Advanced Materials in Dental and Orthopedic Applications: Session I
Sponsored by: TMS Functional Materials Division, TMS Structural Materials Division, TMS: Biomaterials Committee
Program Organizers: Tolou Shokuhfar, University of Illinois at Chicago; Grant Crawford, South Dakota School of Mines and Technology; Terry Lowe, Colorado School of Mines; Luis Rocha, UNESP, Univ. Estadual Paulista, Faculdade de Ciências; Rajendra Kasinath, DePuy Synthes Products, LLC

Monday 8:30 AM
February 27, 2017
Room: Pacific 14
Location: Marriott Marquis Hotel

Session Chair: Holly Martin, Youngstown State University; Terry Lowe, Colorado School of Mines; Tolou Shokuhfar, University of Illinois at Chicago

8:30 AM  Invited
Examining the Long-Term Exposure Effects of Simulated Body Fluid on the Behavior of Chitosan Bonded to Titanium Using Three Biocompatible Solvents: Holly Martin1; Eruj Arif1; Cameron Carroll1; Vincent Pilolli1; Snjezana Balaz2; 1Department of Chemical Engineering, Youngstown State University; 2Department of Physics and Astronomy, Youngstown State University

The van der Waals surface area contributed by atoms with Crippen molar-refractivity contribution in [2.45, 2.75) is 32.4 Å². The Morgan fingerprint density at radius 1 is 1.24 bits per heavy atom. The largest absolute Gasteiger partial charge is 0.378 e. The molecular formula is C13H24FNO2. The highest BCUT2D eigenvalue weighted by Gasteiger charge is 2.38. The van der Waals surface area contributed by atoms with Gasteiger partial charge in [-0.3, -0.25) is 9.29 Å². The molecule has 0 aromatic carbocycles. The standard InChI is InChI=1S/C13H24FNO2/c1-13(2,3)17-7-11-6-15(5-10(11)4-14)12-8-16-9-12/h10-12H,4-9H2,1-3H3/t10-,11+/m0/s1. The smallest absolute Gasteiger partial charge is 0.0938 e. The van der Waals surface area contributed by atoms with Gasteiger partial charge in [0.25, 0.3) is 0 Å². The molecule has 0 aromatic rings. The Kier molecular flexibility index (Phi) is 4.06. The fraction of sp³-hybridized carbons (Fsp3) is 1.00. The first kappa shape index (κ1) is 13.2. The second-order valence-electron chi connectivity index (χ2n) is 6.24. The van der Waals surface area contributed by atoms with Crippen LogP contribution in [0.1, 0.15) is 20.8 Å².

Both the prevention of post-operation infections and the osseointegration of implants into the surrounding bone is highly desirable as a way to increase implant life spans. Chitosan, which comes from shrimp shells, is a biopolymer that has both antibacterial and bioactivity behavior. To increase the bond strength of chitosan to titanium, aminopropyltriethoxysilane (APTES) has been deposited using various solvents, including toluene, acetone, ethanol, and heptane. The highest adhesion strength was shown to be due to toluene, with heptane producing slightly lower results. However, toluene is also carcinogenic, so any replacement solvent must produce similar adhesion strengths with lower health risks. The research presented continues the examination of adhesion strengths of these chitosan coatings based on solvent used for deposition, by comparing the exposure to simulated body fluid over an extended period of time. To determine potential health risks, the concentration of any residual solvent will also be assessed.